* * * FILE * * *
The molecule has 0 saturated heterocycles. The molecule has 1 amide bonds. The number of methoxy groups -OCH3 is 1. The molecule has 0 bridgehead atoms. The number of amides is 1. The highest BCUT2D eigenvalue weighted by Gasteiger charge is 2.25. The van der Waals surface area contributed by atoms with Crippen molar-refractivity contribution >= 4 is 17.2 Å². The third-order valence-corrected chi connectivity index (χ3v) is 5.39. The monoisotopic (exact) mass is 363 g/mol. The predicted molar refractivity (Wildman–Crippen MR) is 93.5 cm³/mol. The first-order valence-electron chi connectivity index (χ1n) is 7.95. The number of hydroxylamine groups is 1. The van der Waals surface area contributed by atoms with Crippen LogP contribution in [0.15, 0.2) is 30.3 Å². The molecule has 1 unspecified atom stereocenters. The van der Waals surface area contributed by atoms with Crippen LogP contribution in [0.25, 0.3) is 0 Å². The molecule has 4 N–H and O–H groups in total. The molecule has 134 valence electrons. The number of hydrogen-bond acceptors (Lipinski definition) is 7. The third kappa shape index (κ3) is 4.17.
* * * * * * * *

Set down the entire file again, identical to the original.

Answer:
The molecule has 0 saturated heterocycles. The molecule has 1 amide bonds. The number of methoxy groups -OCH3 is 1. The molecule has 0 bridgehead atoms. The number of amides is 1. The highest BCUT2D eigenvalue weighted by Gasteiger charge is 2.25. The van der Waals surface area contributed by atoms with Crippen molar-refractivity contribution >= 4 is 17.2 Å². The third-order valence-corrected chi connectivity index (χ3v) is 5.39. The monoisotopic (exact) mass is 363 g/mol. The predicted molar refractivity (Wildman–Crippen MR) is 93.5 cm³/mol. The first-order valence-electron chi connectivity index (χ1n) is 7.95. The number of hydroxylamine groups is 1. The van der Waals surface area contributed by atoms with Crippen LogP contribution in [0.15, 0.2) is 30.3 Å². The molecule has 1 unspecified atom stereocenters. The van der Waals surface area contributed by atoms with Crippen LogP contribution in [0.25, 0.3) is 0 Å². The molecule has 4 N–H and O–H groups in total. The molecule has 134 valence electrons. The number of hydrogen-bond acceptors (Lipinski definition) is 7. The third kappa shape index (κ3) is 4.17.